She hasn’t spoken a single word since I woke her. She is just a shadow of who my sister used to be, everything but the light. She grunts or screams when she wants something and she has a bad temperament. She does not sleep. Sometimes she acts more like an animal, except when she looks at herself in the mirror and stares at her rotting appearance. A big piece of hair falls off, I quickly start apologizing and I hear her cry for the first time. I try to stop her as she proceeds to grab and pull at her hair and more starts to fall off. I embrace her, and she doesn’t try to get away from me like she usually does. She lets her weight fall on me, and we both cry together.
The purple light emitting from my spell brings me back. I don’t remember setting the stones on top of their eyes, drawing the symbols on their chests, tying their arms together or even chanting the words for the spell. But here I am touching both of their abdomens with no gloves on, exposing my deformed hands. The warm color of live flesh starts spreading over the boy’s skin. The frail girl starts choking, water gurgling out of her mouth, body shaking. She is feeling everything her brother had when he was dying. I can feel her strength leave her body as I transfer it to her brother. I am surprised to notice there is nothing in her fighting for her life. The body holds on to life when afraid, but she has no trace of fear.
“Brave girl.” I whisper.
Her body comes to a sudden stop as the boy’s chest starts slowly breathing in and out. The purple light steadily dims as the boy sits up, confused. Just like my sister had long ago. His mother and siblings are all huddled together, holding on to each other tightly. But as he looks at his immobile sister his eyes widen in realization, and they furrow quickly.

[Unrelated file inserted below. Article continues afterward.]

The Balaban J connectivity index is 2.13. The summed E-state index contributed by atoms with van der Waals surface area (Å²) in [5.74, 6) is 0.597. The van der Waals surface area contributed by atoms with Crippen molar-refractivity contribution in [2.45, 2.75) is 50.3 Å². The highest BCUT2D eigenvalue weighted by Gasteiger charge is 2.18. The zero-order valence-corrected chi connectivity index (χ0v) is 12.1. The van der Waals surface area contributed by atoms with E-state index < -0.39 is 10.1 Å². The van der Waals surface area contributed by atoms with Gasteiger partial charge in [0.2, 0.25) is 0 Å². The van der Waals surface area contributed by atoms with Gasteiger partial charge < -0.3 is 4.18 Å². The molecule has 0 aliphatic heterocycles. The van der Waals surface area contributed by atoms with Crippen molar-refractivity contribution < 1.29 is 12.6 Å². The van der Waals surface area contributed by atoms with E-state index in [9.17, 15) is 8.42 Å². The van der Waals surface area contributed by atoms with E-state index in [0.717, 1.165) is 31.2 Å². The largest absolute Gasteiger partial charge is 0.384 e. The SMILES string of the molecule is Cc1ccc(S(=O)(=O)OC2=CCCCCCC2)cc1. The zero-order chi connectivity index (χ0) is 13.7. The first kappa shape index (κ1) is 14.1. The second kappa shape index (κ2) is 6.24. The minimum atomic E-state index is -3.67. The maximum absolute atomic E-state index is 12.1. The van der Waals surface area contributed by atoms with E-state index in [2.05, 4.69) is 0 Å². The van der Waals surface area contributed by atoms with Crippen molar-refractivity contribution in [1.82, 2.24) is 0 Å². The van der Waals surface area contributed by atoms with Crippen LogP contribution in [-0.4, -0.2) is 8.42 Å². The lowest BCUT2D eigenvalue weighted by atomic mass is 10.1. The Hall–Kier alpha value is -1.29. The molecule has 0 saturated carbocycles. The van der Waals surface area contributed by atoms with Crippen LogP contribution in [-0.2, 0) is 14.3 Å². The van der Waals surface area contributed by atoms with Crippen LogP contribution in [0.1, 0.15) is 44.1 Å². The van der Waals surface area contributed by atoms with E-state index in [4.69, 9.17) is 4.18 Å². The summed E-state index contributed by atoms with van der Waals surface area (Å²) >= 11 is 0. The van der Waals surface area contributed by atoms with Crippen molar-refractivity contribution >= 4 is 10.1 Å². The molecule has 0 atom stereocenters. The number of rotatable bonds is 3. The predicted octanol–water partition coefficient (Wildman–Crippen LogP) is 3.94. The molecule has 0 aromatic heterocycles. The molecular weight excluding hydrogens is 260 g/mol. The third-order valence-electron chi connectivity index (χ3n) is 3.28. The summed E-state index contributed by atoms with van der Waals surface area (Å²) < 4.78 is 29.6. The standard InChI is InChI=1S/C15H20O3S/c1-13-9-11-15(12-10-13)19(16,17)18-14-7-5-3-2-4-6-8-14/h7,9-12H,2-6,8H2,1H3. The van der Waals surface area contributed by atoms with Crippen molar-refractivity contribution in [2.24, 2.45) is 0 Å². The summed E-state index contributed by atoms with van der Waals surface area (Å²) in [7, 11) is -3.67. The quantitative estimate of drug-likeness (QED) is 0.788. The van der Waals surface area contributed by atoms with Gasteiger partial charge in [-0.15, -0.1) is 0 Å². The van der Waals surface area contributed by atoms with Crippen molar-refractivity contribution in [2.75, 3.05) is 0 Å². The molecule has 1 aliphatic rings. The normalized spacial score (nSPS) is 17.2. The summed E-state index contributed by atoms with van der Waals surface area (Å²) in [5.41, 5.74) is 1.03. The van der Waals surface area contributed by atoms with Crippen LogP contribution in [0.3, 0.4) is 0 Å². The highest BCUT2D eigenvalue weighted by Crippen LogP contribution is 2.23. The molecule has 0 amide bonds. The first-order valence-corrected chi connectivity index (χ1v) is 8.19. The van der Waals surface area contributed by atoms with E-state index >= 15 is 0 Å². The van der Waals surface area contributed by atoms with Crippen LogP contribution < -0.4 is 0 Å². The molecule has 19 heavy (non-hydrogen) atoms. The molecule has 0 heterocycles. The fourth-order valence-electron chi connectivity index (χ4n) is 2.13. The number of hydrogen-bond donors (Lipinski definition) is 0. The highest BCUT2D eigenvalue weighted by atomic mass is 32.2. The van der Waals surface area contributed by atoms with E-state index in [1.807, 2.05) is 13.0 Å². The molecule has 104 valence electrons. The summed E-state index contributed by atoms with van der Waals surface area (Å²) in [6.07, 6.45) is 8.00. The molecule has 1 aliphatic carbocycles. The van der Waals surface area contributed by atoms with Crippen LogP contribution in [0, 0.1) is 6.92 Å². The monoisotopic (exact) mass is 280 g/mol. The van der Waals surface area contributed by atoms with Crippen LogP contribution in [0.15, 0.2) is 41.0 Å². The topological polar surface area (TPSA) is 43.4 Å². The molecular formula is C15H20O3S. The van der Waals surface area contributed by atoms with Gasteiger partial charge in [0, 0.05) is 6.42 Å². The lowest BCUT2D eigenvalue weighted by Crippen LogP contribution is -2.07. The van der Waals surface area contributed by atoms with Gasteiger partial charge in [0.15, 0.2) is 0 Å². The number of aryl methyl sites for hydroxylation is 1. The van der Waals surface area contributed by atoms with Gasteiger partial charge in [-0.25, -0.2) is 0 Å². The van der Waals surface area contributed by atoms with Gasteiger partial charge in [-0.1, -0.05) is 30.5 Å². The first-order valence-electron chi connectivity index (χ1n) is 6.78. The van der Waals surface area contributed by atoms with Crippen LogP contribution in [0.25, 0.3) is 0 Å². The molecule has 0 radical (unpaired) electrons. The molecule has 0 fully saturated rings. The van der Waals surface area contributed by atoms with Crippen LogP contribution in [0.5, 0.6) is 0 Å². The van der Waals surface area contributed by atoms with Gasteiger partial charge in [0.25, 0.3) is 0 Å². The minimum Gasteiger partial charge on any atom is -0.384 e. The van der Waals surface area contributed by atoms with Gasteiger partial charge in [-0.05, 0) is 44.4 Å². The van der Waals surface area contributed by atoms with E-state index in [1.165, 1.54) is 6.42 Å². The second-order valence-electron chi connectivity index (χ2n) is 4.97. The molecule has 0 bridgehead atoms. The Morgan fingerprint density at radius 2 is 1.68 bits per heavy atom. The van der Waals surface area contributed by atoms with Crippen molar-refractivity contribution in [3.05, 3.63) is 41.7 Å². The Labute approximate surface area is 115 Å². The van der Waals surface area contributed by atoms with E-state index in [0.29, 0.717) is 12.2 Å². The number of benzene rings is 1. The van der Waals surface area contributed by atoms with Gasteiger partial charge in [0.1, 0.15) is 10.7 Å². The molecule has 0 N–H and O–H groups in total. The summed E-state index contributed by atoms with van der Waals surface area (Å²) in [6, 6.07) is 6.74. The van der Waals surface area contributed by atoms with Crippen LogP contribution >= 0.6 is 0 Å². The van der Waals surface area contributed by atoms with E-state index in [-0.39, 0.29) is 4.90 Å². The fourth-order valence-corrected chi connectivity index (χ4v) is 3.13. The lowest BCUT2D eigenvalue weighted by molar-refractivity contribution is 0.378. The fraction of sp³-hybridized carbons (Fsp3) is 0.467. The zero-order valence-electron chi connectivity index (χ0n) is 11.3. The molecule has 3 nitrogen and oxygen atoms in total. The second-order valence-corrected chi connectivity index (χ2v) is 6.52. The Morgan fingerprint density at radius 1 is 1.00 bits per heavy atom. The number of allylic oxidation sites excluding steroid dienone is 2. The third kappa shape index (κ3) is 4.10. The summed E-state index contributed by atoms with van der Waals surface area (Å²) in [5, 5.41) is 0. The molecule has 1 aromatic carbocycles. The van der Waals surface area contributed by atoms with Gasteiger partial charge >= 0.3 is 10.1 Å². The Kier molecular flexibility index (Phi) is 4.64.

He looks at his mother as he spits out with rage “How could you!” His mother falls to her knees and whimpers.
He turns back to his sister, and his body becomes small as he holds her light body in his arms.
“Oh, my Izzi, you weren’t supposed to die, remember? Your big brother was going to keep you alive!” He cries into her neck. I cried onto my sister’s neck too, after I had put her to sleep once more. After she had smiled, for the first time, as I pushed the knife through her heart. I held her for as long as I could, and I wish I could still be holding her now.
I quickly gather my things and make my way out to the kitchen, putting on my coat. I can hear the boy screaming at me from behind. “You monster! You’ll rot in hell for this! You monster!” I mount April, and signal her to run. My welcome here has been overstayed.
“You are not a god.”
The words from our mother in the coven echo in my head, the words she said as she banished me. She was right, I am not a god. Gods are the ones that let us die senselessly. They watch as we tear each other apart for others and each other. I am simply a bystander, trying to make death meaningful. Yet, I must admit it, when death is involved nobody truly wins.